There’s nothing I enjoy more than meetings. Particularly meetings with the donor, who’s the person who’s supposed to sign the checks that makes sure you have a job for just a little bit longer. So while you may work for the good of the people of [fill in the name of the pile of smoking rubble you’re standing on that people insist is still a country], you actually work for the donor.
And donors love nothing more than holding meetings. Some common varieties are:
- Synch meetings
- Coordination meetings
- Working group meetings
- Budget meetings
And the dreaded, avoid-at-all-costs:
- Pre meeting
This last one’s the one you have before the really big meeting, so you can all go over what you’re going to talk about at the actual meeting. That meeting will usually involve multiple donors all brought together for some kind of conference or seminar or something else equally mind numbing. Those meetings generate things like “action plans” which are promptly forgotten or subtly sidetracked because coordination means someone’s going to have to share with others, and that’s not how development work is done.
But rather than just surviving these meetings, here’s a handy guide for coming out of those meetings looking like someone who a) genuinely cares about the work you’re doing, and b) is a recognized thought leader among your peers. (Put that last one on a LinkedIn profile…it’s CV gold.)
1. Ask for milestones
This is a great way to get a lot of nods and approving noises from those around the table. It’s also a great way to throw a peer under the bus, and if it’s not a peer, good times can be had by all as you watch that person scramble to explain the various milestones in their amazing five year plan.
2. Use “sustainability” whenever possible
This ties back to the first one, because if something doesn’t have “milestones” it’s probably not going to be “sustainable.” Asking any presenter if they have a sustainability plan usually yields the same fun as the milestone question.
3. Flip through the handout while the presenter is still talking
Nothing tells a room “I’m already thinking a few steps ahead” better than rustling paper and moving ahead through slides that haven’t been presented yet. Combine this with questions about sustainability and you’re sure to get that next Chief of Party gig.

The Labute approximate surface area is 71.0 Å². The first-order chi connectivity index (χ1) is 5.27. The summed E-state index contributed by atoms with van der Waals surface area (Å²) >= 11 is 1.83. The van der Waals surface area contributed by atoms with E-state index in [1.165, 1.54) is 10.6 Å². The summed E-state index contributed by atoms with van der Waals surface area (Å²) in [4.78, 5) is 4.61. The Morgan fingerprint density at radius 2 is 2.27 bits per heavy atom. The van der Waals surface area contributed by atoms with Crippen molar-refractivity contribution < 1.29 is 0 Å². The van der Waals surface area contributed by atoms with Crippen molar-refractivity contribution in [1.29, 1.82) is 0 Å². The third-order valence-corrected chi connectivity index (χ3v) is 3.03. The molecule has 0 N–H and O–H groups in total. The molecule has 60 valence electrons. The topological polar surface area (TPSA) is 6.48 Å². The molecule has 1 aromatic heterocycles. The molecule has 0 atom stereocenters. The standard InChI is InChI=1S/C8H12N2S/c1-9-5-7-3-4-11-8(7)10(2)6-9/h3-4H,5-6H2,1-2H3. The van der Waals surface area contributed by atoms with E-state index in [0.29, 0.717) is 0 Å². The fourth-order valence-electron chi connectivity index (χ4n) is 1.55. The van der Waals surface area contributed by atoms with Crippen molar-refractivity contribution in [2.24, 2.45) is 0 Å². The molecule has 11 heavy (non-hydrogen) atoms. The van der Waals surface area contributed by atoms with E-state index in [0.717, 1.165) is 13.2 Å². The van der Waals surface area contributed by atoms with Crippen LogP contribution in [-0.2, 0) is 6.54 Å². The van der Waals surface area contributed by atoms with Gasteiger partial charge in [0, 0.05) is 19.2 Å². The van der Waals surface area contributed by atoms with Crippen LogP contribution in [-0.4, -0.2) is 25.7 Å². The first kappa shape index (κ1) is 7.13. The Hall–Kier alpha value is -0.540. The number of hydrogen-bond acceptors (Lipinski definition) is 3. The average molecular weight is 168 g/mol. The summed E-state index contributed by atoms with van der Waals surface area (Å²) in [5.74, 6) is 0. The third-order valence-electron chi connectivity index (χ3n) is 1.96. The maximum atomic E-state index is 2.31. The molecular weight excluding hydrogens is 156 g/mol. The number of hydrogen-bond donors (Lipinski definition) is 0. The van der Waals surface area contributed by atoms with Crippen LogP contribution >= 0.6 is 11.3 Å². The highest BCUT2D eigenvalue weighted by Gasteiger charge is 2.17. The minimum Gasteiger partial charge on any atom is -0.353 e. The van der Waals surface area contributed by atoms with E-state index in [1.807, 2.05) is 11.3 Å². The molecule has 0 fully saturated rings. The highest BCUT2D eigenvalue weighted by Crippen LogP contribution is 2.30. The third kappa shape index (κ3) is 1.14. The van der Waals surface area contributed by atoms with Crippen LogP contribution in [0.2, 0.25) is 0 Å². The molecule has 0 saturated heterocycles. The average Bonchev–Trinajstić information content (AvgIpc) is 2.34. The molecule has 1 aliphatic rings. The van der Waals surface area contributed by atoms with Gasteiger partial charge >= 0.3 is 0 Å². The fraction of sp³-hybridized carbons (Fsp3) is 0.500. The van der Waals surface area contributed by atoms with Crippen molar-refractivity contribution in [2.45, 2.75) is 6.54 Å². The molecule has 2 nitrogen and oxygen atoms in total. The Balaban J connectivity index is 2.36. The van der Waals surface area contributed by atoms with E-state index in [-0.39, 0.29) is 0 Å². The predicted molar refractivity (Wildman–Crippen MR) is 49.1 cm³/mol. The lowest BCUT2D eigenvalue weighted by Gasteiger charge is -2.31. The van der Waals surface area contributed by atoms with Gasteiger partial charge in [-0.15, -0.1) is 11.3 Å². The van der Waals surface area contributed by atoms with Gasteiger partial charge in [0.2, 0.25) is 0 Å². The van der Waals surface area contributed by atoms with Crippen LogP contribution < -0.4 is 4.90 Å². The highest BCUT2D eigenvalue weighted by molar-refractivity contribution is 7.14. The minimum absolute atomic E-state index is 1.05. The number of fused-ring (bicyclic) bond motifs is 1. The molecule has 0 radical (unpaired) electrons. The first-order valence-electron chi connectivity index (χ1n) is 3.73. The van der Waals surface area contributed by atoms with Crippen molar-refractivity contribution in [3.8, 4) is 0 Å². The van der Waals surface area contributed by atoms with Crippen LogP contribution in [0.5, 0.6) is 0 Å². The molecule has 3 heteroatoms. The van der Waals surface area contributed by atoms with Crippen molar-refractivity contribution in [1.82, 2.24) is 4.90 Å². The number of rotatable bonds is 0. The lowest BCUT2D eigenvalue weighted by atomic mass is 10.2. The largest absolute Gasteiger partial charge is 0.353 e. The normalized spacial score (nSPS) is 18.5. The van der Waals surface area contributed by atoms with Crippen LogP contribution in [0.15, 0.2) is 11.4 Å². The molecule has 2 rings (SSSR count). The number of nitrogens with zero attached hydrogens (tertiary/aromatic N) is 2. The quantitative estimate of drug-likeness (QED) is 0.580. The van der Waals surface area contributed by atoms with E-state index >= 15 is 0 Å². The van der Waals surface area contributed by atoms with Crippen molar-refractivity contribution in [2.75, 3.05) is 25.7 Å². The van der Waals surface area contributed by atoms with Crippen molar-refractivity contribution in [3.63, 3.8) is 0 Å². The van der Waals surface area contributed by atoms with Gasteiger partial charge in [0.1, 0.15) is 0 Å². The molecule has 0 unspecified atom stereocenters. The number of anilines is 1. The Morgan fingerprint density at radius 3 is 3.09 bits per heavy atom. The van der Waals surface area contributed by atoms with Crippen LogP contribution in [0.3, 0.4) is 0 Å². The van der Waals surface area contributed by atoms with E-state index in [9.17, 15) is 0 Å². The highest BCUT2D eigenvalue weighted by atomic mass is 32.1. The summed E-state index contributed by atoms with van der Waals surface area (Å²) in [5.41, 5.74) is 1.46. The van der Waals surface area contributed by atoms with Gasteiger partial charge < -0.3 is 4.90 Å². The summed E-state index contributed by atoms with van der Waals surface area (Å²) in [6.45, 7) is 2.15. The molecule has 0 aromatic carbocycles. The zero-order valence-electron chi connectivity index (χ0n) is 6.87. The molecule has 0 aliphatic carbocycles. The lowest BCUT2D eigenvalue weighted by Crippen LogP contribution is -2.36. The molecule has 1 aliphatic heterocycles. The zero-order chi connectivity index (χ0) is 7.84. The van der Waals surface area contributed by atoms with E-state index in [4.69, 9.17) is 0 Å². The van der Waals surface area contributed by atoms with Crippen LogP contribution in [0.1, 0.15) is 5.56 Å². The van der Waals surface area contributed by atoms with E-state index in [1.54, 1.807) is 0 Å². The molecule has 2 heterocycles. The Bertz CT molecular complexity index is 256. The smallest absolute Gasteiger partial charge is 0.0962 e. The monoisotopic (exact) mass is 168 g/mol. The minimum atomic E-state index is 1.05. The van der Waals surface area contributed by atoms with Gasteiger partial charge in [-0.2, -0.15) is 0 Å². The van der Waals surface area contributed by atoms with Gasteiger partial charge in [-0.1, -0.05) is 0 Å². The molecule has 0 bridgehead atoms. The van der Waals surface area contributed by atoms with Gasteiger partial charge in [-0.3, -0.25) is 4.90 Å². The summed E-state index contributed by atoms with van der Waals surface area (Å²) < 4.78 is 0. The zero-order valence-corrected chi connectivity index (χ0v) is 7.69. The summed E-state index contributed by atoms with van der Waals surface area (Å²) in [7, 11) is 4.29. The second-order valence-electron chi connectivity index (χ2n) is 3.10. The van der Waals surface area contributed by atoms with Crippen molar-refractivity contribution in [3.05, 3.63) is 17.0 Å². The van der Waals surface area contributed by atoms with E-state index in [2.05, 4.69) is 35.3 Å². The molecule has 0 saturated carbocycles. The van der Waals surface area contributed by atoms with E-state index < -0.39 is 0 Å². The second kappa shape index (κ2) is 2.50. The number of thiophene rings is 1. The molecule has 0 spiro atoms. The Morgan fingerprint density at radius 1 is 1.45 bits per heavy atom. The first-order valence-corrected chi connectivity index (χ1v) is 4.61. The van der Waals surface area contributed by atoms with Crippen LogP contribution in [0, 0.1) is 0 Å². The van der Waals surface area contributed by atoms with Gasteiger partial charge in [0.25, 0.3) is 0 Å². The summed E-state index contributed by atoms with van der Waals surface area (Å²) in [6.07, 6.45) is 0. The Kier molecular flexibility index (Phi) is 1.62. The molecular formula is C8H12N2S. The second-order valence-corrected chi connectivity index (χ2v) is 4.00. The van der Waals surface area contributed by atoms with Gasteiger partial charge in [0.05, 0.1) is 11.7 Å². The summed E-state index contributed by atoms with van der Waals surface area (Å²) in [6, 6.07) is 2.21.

4. Make notes on upcoming slides
This reinforces the idea that you’re looking ahead, past the point which your presenter is making, and are about to make some kind of statement that should make the rest of the group start shuffling through the handout as well.
5. Say, “I don’t see a gender component.”
Letting the group know you care very much about gender issues is something that will endear you to peers and supervisors alike. Donors love people who are looking for the gender angle even if the project is the artificial insemination of goats in the Andes mountains. It also puts the presenter on the spot and usually means they get to scramble to make that point out of sequence with their other slides.
6. Start a few sentences with variations on “I’m worried that…”
- I’m worried that we’re not reaching the children enough with this.
- I’m concerned about the optics of that distribution plan.
- I’m guess I’m not sure how that can be sustainably implemented.
Nothing shows insight in development work like vague concerns. And you’ll never have to explain that concern because someone else in the room will second your thought immediately. Since you’re already planning on leaving the meeting early to demonstrate how busy you are, you’ve just generated about 15 minutes of discussion which means you won’t have to hear many of the rest of the slides.
7. Suggest a follow on working group.
Once the discussion generated by #6 has gone on long enough, speak up and suggest that a follow on working group be convened to deal with that particular issue. It sounds like you’re creating more work for yourself, but one of two things happen now:
- Everyone is secretly hoping this won’t happen since it will mean more meetings. So you can keep re-scheduling that working group until everyone who was at the meeting leaves the country.
- Someone wanting to make a name for themselves will volunteer to chair that group. And then they’ll execute the plan in #1.
8. Humorously reference the ineffectiveness of bureaucracy.
During the course of the meeting, which is keeping anyone in the room from doing any actual real work, make an offhand comment like, “Well, you how long THAT’S going to take.” This is a tricky one, since the people who actually slow your work down are probably sitting around the table at the moment, so use carefully.
9. Openly mock the standing government.
The only real barrier to your success as a development organization is whoever’s currently sitting in the presidential palace/mansion/hut/hovel. You and the donor are the most effective team ever assembled for this kind of work, and the plans you’ve collectively put together would be an unmitigated success if not for the policies of the president/king/high lord of all he surveys.
10. Leave early because of a field visit.
No one in a development meeting would dream of keeping anyone from visiting the field. This is effective for a few reasons:
- A lot of the people in the room have never been to “the field,” so they will be suitably impressed and will see your value to the organization
- Your friends in the room (and there won’t be many) will be impressed with your temerity, since they know you don’t have one
- If questioned later, you can complain that security canceled the movement because they don’t understand the real work that’s being done here.
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